The slashing of small savings rates by up to 140 bps has arrived as a double whammy for small investors and senior citizens already reeling under the impact of the COVID-19 crisis and economic downturn.
The slashing of small savings rates by up to 140 bps has arrived as a double whammy for small investors and senior citizens already reeling under the impact of the COVID-19 crisis and economic downturn. The rate cuts were widely expected, but nobody would have perhaps expected one of the steepest cuts in the rates of small savings schemes such as PPF, NSC and Sukanya Samriddhi Yojana at this time. Now the main worry of a majority of small investors is, what to do in such a scenario and how to keep their capital protected.
Financial experts say that the slashing of interest rates for small savings schemes for the April-June quarter was on expected lines due to the steep fall in interest rates brought about by the economic fallout of the ongoing coronavirus pandemic. However, the fact remains that small savings schemes like the Public Provident Fund, National Savings Certificate, Post Office Time Deposits, etc. offer assured returns and capital safety, which often build the foundation of our investment strategies. Moreover, social security schemes like the Sukanya Samriddhi Yojana, Senior Citizens Savings Schemes, etc. involve a targeted and disciplined investment approach to achieve specific financial goals of high importance such as retirement or children’s education.
“The Covid-19 crisis has already started adversely impacting the global economy, and the possibilities of a recession cannot be ruled out. So, considering all these factors, it would be safe to argue that the lowering of interest rates should not deter risk-averse investors from continuing their investments in small savings schemes to achieve their long-term financial goals. Moreover, even those investors with a higher risk appetite should consider investing in small savings schemes in proportion to the demands of their life goals for the safety of their capital against market-linked risks,” says Adhil Shetty, CEO, BankBazaar.com.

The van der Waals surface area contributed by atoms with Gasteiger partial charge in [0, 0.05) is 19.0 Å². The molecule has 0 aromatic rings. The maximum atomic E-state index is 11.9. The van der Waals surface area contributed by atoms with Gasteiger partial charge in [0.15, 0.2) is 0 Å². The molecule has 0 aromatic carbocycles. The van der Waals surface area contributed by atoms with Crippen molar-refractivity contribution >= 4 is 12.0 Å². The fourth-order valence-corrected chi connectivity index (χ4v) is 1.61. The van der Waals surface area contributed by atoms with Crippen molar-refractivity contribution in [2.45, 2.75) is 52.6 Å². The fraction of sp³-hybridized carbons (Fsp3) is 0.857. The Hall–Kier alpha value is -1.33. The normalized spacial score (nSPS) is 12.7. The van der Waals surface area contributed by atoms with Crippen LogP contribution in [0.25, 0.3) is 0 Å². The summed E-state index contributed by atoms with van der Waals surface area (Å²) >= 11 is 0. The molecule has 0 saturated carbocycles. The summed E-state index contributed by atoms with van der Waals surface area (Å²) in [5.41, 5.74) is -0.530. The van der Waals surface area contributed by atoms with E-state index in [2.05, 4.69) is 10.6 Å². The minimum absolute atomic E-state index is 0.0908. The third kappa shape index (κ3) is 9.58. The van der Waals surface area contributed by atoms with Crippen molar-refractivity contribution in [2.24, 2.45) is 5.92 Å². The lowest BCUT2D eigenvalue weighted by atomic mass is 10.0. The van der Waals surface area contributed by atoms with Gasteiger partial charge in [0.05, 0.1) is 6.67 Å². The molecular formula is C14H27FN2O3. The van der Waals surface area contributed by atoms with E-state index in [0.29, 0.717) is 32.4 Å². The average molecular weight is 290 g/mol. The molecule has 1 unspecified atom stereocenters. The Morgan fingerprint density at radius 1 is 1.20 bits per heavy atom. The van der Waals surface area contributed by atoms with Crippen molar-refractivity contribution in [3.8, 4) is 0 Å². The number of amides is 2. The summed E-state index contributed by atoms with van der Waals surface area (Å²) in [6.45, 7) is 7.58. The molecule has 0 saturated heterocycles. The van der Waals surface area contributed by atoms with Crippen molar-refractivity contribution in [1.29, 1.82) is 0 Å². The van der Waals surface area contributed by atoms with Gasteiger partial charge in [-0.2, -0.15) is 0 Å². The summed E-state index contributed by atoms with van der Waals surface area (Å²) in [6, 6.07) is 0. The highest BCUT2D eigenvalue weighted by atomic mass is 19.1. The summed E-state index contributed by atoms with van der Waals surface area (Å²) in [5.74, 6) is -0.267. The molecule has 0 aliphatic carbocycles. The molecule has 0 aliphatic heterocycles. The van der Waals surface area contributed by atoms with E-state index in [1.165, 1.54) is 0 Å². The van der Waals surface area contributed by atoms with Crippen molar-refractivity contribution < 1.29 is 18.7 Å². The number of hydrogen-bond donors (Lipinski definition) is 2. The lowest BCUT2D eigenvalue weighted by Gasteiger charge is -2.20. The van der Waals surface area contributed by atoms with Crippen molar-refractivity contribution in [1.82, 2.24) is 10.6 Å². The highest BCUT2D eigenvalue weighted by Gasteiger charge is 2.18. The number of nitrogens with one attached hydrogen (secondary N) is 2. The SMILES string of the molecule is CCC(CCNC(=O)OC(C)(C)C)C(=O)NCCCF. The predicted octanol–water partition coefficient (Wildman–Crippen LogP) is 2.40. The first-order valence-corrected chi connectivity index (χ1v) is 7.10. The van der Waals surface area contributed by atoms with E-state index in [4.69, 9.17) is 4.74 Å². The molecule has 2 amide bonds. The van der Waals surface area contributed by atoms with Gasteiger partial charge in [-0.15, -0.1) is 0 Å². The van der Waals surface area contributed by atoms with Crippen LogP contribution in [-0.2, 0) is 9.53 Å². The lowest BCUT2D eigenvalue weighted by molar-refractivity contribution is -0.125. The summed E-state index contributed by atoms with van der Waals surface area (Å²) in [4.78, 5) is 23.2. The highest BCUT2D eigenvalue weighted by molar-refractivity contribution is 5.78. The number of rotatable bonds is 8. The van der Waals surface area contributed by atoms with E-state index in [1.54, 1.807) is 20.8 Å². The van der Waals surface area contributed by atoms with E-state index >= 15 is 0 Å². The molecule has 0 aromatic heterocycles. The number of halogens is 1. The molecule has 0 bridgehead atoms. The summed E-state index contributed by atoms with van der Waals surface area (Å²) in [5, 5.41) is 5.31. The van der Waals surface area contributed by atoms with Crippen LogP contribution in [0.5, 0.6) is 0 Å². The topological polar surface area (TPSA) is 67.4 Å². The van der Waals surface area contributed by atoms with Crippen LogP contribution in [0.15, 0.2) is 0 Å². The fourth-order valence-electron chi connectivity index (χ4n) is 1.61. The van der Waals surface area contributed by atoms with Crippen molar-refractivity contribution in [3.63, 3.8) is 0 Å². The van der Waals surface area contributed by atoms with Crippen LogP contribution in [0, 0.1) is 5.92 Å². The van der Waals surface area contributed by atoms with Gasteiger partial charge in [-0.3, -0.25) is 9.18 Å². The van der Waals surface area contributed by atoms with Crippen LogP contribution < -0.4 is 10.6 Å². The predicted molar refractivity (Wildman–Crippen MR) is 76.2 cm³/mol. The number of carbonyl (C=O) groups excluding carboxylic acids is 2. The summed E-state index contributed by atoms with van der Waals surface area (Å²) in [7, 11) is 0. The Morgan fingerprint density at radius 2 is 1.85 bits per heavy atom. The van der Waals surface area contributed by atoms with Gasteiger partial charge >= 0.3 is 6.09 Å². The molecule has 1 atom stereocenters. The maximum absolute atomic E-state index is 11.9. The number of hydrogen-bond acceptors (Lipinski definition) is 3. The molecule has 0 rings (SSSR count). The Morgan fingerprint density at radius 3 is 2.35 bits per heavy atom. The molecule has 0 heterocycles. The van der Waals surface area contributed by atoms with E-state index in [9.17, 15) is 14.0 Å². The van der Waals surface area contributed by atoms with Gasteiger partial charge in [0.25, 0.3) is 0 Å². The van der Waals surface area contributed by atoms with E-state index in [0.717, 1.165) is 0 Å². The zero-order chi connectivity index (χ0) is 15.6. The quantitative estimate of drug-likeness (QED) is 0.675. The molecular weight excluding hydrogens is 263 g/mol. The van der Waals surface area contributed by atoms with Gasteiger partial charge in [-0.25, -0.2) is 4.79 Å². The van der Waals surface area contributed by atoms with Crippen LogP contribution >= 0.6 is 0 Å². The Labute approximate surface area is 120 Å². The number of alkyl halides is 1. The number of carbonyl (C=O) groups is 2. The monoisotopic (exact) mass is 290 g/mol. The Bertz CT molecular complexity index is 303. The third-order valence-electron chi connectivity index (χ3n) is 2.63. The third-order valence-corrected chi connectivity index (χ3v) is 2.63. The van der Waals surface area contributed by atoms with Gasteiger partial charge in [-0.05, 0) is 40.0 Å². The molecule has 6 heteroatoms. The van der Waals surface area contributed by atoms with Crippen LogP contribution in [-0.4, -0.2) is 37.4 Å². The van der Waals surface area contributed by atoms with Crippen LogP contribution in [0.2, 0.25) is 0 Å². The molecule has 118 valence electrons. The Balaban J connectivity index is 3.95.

Strategy for Risk-Averse Investors
Keeping all these facts in view, risk-averse investors prioritizing capital protection over returns can stay invested in small savings schemes. However, those invested in PO Time Deposits and PO Monthly Income Scheme should compare the rates offered on fixed deposits by some private sector banks and small finance banks.
“These banks not only offer higher interest rates on their fixed deposits, they are also covered under the Deposit Insurance Program of DICGC, an RBI subsidiary. This program insures bank deposits, including fixed, recurring, current and savings accounts, of each depositor in each bank of up to Rs 5 lakh in case of a bank failure. So, those wishing to deposit over Rs 5 lakh can spread their deposits across multiple banks to reduce their capital risk to NIL,” says Naveen Kukreja, CEO & Co-founder, Paisabazaar.com.
Strategy for Investors With Higher Risk Appetite
Investors with higher risk appetite can consider ultra-short debt funds for their short-term goals, i.e. those maturing within 3 years, and hybrid funds for those maturing within 3-5 years.
“For long-term goals, they can consider ELSS mutual funds if they wish to save income tax under the Section 80C of the Income Tax Act. Else, they should invest in diversified equity funds as equity indices have corrected by over 30% since their peaks in January with quality equities available at very attractive valuations,” adds Kukreja.
One should also remember that equity as an asset class has always beaten fixed income assets by a wide margin over the long term. In the current market scenario, investors should prefer multicap funds over other fund categories as these funds are free to invest across all market capitalisations and segments according to changing valuations and various fundamental and technical factors.